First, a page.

I have been lifting weights and taking vitamins for over 30 years. I am now 64 years old. When I was 49 a dr. recommended I take a bone density test. I was put on Fosomax immediately. I took the drug for over 5 years and then had another bone density test. My internist told me the results were so bad that I could break something at any moment, she was about to give me Forteo, when she suddenly realized that I had had breast cancer, and it was not recommended for cancer survivors. My husband took me to a bone density specialist who had written books and appeared on tv. He performed every test, short of a bone marrow, and could find nothing wrong with me. He said to stop taking Fosomax (that studies were being made that it actually destroyed the bones) and keep up weight lifting and a healthy diet. He also recommended a whole body vibrator. that was approximately 10 yrs ago. I have purchased the Saveourbones program and changing some of my habits. I have switched to a natural based calcium tablet, still lift weights 3 times a week; vibrate daily on my whole body vibrator by Soloflex. I refuse to take any more drugs. Interesting note: I have been dancing on 3 inch heels for 35 years.
Thanks for the info about magnesium. I agree with you. I have been taking magnesium long before I found out I should be taking Calcum supplements. When my Doctor advised me to take Calcium supplements, I said Dr. M., Calcium and Magnesium are synergystic. Fortunately my bood pressure is at an optimal level. I read about magnesium, saw and liked the benefits of taking magnesium. I also learned when to take magnesium, not after meals. I hope it is helping me, I am thinking it is helping me. I like magnesium.
Hi Vivian, I want to tell you the Actonel I started 8 months ago..I am off it. I think I am looking for new endocrinologist too. I started to develop
rib pains, shortness of breath, dizziness so I called the pharmacist and
she asked me how much calcium I was taking. The doctor had told me to get my calcium from food. Does not work that way and more people get kidney
damage from it. This Actonel goes after the calcium in your system. I wrote the doctor a letter and heard from her assistant but I am done.
Now I have to see how my kidneys are working. The pharmacist told me
they get quite a few calls a month about the drug and it is not positive.
Irene, I am glad you discovered the dangers of Actonel after only 8 months! You are not alone – if you search this site for “Actonel,” you will see many posts I’ve written about this drug.
I use the magnesium oil that you spray on. It can be purchased on the amazon site. It is called Swanson Ultra. Perhaps that will work for those of you that can’t handle the pill form.You can also read the reviews on the amazon site pertaining to this oil.
Thanks for the tip, i will check it out.:)
I have found I can’t take magnesium suppliments, just a part of a tablet leaves me feeling unable to move, my limbs are heavy & I feel in a brain fog & lethargic.
Similar problem with B comlex, they just put me to sleep all day & night.
Chia seed & Qunioa are high in magnesium, plus chia is a good souurce of calcium.
I have to make do with my diet, thankfully I don’t have a blood pressure problem.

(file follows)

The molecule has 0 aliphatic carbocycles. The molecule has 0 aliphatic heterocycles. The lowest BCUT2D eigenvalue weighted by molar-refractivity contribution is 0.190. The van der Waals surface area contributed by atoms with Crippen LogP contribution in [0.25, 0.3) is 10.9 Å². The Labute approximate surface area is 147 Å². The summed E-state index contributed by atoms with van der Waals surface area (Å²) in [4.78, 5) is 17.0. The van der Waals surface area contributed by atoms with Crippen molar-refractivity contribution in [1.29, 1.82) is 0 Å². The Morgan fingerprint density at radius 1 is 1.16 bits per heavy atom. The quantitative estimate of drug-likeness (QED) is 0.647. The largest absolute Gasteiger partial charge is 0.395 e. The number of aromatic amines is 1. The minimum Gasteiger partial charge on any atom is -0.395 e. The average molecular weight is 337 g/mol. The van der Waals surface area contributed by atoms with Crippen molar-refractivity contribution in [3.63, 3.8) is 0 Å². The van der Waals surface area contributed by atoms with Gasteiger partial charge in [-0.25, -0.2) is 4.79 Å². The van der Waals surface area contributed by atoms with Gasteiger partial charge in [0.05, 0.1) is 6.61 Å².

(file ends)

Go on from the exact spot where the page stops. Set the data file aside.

I love Mag because it’s so soothing. Puts me right to sleep. One Dr. researched it and found people can put their depression drugs in the trash. It’s calming, and mood lifting. All this from just one daily dose.
oops that should be ” complex “
I’ve lately come to realize the importance of magnesium. I am 61 and have been diagnosed with osteopenia as well as with moderately high blood pressure. I take diuretic medication for my BP and refuse to take medication for osteopenia although my doctor keeps trying to make me do so. I now realize that the diuretics actually deplete my body of magnesium, so now I have all the more reason to take that supplement! My doctor has never mentioned a thing about magnesium … which baffles me since he is prescribing medication that depletes it from my body, while at the same time he should know how much my bones are in need of it!! In any case, I am hoping to be able to go off my BP medication in due time as I keep taking my magnesium supplements, and continue my healthy diet which includes a lot of kale and other vegetables.
That’s a very interesting insight about prescription drugs, Joyce! Kudos to you for making your own health decisions.
While I appreciate the article, I think I’ll stick to your cleanse. Personally, I really don’t want one more pill to take but it might work for some. He does agree with the types of food that you’re program encourages so that’s good to hear! Your program suggests two cleanses a year, would more be harmful or just unnecessary! Thank you again, Vivian, for bringing more information to the table!!
About Mg, little known is the research suggesting better absorption of Mg is to take it before we take calcium. Taking the two together overpowers the Mg. I wait an hour or less to eat calcium rich foods after I take Mg. Just to be sure I’m giving a good foundation for calcium to get absorbed properly.
I was reading some research on kale. It has more absorbable calcium in it then a glass of milk! I wonder if there are other wonder veggies out there with such high absorbable calcium in them? I thought spinach was good, but they say no because of the oxilates in spinach.
Rosemary, it’s true that oxalates have been shown to interfere with calcium absorption in lab tests, but the reduction is relatively small and should not prevent you from eating spinach, which contains many valuable nutrients. 🙂 In fact, you might like to read a post I wrote about spinach recently:
Broccoli, mustard greens, and collard greens are other examples of high-calcium veggies. 🙂
I had to cut back on spinach because I did have a bout of kidney stones and was pleasantly surprised to find out about kale being a better substitute for it. I went out to buy some kale today for my green smoothie. Very tasty.
Is there any alternative treatment for rheumatoid arthritis.